Winter 2019 Newsletter
Message from the Chair
Mohssen Esseesy, Department Chair
Welcome to the relaunched newsletter of the Department of Classical and Near Eastern Languages and Civilizations (CNELC)—a vibrant and diverse community of faculty, staff and students sharing a common purpose of advancing knowledge and connecting the past to the present.
I am happy to share with you some exciting news from our department. We ushered in this academic year with the faculty approval of the revised Classical Studies major to an expanded Classical and Ancient Near Eastern Studies major. This revised major harnesses the collective expertise of our faculty and meets the academic and professional needs of our students. The revised major will be in effect for the next academic year.
This academic year also is the first in which the students in the Business Arabic class will have the chance to partake in a short-term study in Oman, which is led by me during the 2019 Spring Break. Across all our six languages—Arabic, Greek, Hebrew, Latin, Persian and Turkish—students continue to receive free tutoring, as outside support for classroom learning.
We are excited to stay in touch with you and provide you with notable news and information about our CNELC community. Please feel free to contact me at [email protected], we hope to hear from you soon.
Faculty Spotlight: Katherine Wasdin
Katherine Wasdin (fifth from right) at the Eta Sigma Phi induction ceremony.
Katherine Wasdin has been busy this semester with an exciting new class on Women in the Ancient World, in addition to teaching a great group of students in Intro Greek. With her book on wedding and love poetry (Eros at Dusk, Oxford 2018) recently published, she is now turning to her next project: a study of the reception of Catullus by postmodern female artists and authors. She also recently assisted the growing chapter of Eta Sigma Phi in inducting new members and is looking forward to working with them to plan events and activities for the rest of the year.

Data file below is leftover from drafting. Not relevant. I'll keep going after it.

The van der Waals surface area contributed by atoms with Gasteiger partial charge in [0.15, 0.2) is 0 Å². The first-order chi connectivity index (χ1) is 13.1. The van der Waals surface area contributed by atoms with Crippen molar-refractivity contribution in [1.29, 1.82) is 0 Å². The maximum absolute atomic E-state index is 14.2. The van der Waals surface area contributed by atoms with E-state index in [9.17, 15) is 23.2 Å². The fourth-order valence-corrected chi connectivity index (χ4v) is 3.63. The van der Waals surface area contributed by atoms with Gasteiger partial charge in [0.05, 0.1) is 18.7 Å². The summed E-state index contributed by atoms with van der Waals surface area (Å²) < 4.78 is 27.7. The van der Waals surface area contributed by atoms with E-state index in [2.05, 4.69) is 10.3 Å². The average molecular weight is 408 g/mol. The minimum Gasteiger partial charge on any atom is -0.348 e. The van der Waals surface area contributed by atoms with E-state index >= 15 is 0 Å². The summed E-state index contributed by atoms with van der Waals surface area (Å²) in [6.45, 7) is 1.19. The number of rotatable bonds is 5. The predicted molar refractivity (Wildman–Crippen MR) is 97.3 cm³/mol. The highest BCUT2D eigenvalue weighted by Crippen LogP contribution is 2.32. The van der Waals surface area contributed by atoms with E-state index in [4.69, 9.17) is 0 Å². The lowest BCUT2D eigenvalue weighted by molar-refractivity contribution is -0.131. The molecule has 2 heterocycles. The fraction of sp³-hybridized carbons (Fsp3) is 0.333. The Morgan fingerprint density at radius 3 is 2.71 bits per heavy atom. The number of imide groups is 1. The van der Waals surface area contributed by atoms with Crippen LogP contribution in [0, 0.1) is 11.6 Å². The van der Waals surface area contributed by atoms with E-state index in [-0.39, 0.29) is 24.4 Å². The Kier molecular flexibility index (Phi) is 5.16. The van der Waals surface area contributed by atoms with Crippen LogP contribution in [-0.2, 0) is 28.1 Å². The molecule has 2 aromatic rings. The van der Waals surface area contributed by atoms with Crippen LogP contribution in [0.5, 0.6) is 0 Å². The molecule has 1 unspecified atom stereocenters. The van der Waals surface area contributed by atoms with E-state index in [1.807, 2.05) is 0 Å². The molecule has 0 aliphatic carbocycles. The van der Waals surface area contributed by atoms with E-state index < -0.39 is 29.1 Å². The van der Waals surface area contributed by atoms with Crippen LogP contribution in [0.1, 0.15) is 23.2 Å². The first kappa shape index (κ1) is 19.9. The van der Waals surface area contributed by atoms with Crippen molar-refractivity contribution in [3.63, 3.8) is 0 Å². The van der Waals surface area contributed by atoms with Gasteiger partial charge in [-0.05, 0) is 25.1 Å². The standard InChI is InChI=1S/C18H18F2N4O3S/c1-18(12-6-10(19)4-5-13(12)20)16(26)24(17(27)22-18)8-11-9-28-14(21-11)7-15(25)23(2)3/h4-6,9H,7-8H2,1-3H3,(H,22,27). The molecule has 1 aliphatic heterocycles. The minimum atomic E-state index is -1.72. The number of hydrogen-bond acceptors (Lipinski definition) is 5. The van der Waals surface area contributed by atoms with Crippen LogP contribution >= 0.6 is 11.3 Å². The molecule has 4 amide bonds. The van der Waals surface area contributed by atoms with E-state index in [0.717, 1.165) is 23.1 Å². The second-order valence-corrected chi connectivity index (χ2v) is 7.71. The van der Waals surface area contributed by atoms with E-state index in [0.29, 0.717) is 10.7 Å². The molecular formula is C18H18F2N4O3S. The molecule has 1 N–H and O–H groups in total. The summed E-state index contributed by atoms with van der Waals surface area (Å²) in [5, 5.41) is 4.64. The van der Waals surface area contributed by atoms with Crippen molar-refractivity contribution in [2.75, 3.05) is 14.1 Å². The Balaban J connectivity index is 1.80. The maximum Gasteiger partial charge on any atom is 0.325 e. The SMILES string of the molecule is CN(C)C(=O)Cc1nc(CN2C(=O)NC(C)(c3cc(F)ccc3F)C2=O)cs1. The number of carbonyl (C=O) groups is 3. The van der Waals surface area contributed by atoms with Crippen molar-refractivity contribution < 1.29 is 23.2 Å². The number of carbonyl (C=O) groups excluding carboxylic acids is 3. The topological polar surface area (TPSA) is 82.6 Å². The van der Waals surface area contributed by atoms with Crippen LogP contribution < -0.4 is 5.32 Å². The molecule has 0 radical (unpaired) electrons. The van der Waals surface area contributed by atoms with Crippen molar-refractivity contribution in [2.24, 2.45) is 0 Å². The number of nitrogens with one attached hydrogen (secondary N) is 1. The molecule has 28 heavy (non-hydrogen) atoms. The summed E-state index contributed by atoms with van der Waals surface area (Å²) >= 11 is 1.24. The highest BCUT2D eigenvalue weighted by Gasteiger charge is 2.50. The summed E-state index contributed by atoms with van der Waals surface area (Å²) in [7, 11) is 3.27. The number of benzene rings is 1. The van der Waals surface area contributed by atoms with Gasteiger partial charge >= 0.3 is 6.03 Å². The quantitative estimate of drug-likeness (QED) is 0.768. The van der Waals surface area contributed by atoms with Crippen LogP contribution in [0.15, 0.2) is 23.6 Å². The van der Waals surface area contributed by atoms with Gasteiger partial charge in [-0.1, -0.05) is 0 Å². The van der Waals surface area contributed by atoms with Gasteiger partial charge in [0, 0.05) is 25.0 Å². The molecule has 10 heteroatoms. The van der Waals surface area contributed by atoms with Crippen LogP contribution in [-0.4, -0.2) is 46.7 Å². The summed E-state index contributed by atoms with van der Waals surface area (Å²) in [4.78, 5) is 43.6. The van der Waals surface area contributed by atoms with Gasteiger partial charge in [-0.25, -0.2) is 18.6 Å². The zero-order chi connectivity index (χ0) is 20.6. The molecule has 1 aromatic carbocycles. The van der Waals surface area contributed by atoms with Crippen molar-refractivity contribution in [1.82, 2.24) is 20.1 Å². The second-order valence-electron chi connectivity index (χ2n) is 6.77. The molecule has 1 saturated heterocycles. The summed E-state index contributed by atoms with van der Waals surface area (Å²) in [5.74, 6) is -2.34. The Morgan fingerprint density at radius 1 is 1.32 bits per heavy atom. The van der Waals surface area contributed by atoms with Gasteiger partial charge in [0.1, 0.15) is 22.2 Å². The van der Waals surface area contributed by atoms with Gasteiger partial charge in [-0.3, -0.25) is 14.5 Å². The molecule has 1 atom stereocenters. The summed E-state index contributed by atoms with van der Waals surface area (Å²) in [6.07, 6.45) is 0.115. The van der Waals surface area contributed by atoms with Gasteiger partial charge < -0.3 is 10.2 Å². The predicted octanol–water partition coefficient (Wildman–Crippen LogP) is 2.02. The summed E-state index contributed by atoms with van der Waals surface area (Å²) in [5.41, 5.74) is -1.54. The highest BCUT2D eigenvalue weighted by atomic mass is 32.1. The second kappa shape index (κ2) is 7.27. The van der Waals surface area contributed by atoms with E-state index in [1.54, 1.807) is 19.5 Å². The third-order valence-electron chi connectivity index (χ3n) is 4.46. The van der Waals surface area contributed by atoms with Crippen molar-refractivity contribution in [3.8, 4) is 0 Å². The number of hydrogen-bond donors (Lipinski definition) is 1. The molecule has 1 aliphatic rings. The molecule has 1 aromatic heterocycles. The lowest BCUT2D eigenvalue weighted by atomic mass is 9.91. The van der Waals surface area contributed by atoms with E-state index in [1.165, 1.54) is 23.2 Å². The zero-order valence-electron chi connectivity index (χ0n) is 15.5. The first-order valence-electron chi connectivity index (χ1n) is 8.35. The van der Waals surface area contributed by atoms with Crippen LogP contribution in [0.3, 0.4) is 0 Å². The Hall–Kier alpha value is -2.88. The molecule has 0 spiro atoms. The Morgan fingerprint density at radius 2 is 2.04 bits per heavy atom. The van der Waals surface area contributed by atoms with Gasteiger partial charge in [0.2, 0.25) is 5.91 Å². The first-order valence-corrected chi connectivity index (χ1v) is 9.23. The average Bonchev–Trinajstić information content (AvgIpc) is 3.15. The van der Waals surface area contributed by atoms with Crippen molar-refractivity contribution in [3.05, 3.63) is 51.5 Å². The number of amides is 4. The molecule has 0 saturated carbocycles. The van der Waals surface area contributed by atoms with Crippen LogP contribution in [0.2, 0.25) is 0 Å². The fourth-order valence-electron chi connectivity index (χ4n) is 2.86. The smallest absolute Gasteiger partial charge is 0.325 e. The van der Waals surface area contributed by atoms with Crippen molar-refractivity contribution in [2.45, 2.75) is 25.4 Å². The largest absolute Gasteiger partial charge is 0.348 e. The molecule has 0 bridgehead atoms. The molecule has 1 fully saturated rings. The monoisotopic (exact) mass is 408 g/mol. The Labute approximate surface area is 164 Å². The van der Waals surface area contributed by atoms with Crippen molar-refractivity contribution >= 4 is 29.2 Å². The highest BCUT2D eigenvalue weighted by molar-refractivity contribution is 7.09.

Faculty Spotlight: Elise Friedland
Elise Friedland’s article, “The Sebaste Apollo: Form, Function and Local Meaning,” appeared in the volume Roman Artists, Patrons, and Public Consumption: Familiar Works Reconsidered, edited by Brenda Longfellow and Ellen Perry (Ann Arbor, MI: University of Michigan Press, pp. 117-141). She also delivered two public lectures on her new research on 19th century reception of Roman painting in the U.S. Capitol Building: On March 14, 2018, she spoke on “Pompeii on the Potomac: Constantino Brumidi’s Nineteenth-Century, Roman-Style Frescoes for the Naval Affairs Committee Room in the U.S. Capitol Building,” at the U.S. Capitol Historical Society, Washington, D.C. On May 31, 2018, she delivered a talk, “Publishing Pompeii in Germany and Painting Pompeii on the Potomac: Library of Congress Sources for Brumidi’s Frescoes in US Capitol S-127,” for the Rare Book and Special Collections Division at the Library of Congress.
Professor Friedland also gave a special tour (along with the curator of the Capitol) to the Board of Trustees of the Archaeological Institute of America of the 19th century, Pompeian-style fresco cycle in the Senate Appropriations Committee Meeting Room in the U.S. Capitol Building on April 26, 2018.
During summer 2018, Professor Friedland taught a five-day summer study tour course from July 8-13, 2018, for the Vergilian Society, "Greece and Rome in Washington, DC: Classical Influences on Our Founding Fathers," that was attended by three Latin teachers from around the United States, two University of Maryland Classics MA students and three members of the public. Toward the end of the summer, Professor Friedland spent two weeks in Jerusalem at the Israel Antiquities Authority assessing a new project she has been invited to undertake: the publication of the entire corpus of Roman sculptures discovered at the Roman and Byzantine site of Beth Shean/Scythopolis, the largest Roman archaeological site in Israel.
Faculty Spotlight: Andrew M. Smith
Andrew M. Smith II has been very active in research and development in Jordan. Between 2015 and 2018, Smith directed a USAID project through ACOR/SCHEP to map the various land routes between Bir Madhkur and Petra. The main thrust of the effort was to document the ancient Incense Road, to promote economic development in Wadi Araba, one of the most impoverished areas of Jordan, and to focus on sustainable cultural heritage development through engagement with the local community of Bir Madhkur.
To support these efforts to help the local community of Bir Madhkur, Smith maintains a partnership with a new Bedouin NGO cooperative at Bir Madhkur, with the Hashemite Fund for the Development the Jordan Badia and with the Department of Antiquities of Jordan. The current directive is to develop a research facility at the site that will provide many opportunities for GW faculty and students to work in southern Jordan on various interrelated projects geared toward tourism development and sustainability (or in other areas). Meanwhile, Smith continues to give public lectures highlighting his research on the ancient site of Petra and its urban development between classical and late antiquity.